Updated: Jan 27, 2022
Interviewed on September 23, 2021
Interviewed by Yingying Zhu
Darlene Pope is President of Planon, North America, the global leader in integrated workplace management software. With more than 30 years of experience in commercial real estate, technology, and smart building consulting, she is a globally recognized subject matter expert and visionary in the smart building industry. Prior to Planon, Pope served as Global Lead for Smart Buildings and Digital Workplace at WeWork, and as EVP/Managing Director and Global Practice Lead for JLL's Smart Building Practice. She was also the founder and CEO of CoR Advisors®, a woman-owned small business, specializing in technology consulting for commercial and corporate real estate, which was acquired by JLL in 2015. Pope is a passionate advocate for the application of leading-edge technology in buildings and is an inspirational author and speaker on digital transformation and the future of work.
Congratulations on joining Planon. Can you tell us about what you do at Planon? Planon is a leading IWMS (Integrated Workplace Management Solutions) provider. The company was founded 35 years ago in The Netherlands and has been offering solutions in North America for more than ten years. As the President of North America, my role is to drive business growth and lead our operations in the U.S. and Canada.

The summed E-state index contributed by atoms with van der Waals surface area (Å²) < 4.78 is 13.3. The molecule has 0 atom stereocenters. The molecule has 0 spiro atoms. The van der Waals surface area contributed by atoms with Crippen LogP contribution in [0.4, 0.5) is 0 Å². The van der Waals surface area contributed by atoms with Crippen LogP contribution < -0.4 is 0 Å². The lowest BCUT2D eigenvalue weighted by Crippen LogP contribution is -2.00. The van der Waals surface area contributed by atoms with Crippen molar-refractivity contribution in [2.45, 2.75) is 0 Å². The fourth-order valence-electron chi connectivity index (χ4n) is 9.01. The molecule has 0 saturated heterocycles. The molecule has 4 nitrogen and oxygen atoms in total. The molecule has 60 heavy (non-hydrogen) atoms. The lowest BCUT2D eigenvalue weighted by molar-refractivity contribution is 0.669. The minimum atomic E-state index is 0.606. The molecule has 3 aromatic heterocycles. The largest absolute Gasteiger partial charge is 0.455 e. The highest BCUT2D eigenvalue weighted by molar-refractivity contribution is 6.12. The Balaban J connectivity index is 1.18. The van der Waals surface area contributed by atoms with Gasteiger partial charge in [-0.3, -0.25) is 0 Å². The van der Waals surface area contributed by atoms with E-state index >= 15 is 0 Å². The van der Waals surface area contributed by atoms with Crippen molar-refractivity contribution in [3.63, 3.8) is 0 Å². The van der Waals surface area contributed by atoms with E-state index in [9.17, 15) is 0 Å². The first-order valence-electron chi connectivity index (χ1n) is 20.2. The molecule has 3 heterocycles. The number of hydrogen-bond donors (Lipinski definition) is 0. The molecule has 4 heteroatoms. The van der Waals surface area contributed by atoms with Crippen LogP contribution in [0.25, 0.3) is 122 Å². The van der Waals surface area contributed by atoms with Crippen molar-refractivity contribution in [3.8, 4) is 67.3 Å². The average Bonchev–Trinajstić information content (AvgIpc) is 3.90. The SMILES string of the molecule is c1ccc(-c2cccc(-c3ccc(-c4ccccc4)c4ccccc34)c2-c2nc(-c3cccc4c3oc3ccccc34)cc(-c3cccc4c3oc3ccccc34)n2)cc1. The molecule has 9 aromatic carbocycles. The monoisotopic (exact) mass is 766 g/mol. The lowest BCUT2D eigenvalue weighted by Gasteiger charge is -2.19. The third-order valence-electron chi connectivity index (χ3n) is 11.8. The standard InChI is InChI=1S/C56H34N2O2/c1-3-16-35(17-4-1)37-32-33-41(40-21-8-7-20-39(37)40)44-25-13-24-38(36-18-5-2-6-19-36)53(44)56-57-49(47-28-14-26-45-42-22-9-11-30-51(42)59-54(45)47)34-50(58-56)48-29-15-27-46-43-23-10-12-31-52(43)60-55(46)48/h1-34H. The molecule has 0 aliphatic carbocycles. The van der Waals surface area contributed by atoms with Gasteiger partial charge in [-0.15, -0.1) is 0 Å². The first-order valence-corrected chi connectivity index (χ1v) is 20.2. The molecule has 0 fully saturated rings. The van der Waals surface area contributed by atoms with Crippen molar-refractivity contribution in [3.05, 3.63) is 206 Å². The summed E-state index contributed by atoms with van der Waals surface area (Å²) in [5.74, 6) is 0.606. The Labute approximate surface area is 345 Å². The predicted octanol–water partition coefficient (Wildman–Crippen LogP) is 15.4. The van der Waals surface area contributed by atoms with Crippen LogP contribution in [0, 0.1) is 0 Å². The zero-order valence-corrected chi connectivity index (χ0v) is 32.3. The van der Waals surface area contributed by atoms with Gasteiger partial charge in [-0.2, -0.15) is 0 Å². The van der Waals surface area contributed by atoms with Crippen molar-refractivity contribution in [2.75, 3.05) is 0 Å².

Over the years, you have spoken publicly about the “3-30-300 principle” to explain and demonstrate the return on investment for technology in buildings. Can you share more about this with our audience? Actually, the 3-30-300 principle is a concept that was conceived and trademarked by JLL to highlight the various costs of office space. “3” represents the average amount of money building owners/occupiers spend on energy per square foot per year. “30” represents the amount of money they spend on the space itself. “300” represents how much they spend on people. When I was at JLL, I used this concept to better demonstrate and measure the value proposition of investing in technology solutions buildings -- and it still holds true today. If we focus on the people -- i.e. productivity, efficiency, health and wellness, employee satisfaction -- the impact can be 100 times more valuable to the organization than simply focusing on energy. Historically, there have been a lot of attention and solutions for energy management. Now we’re seeing an added focus on space management and space optimization, especially around return-to-work strategies.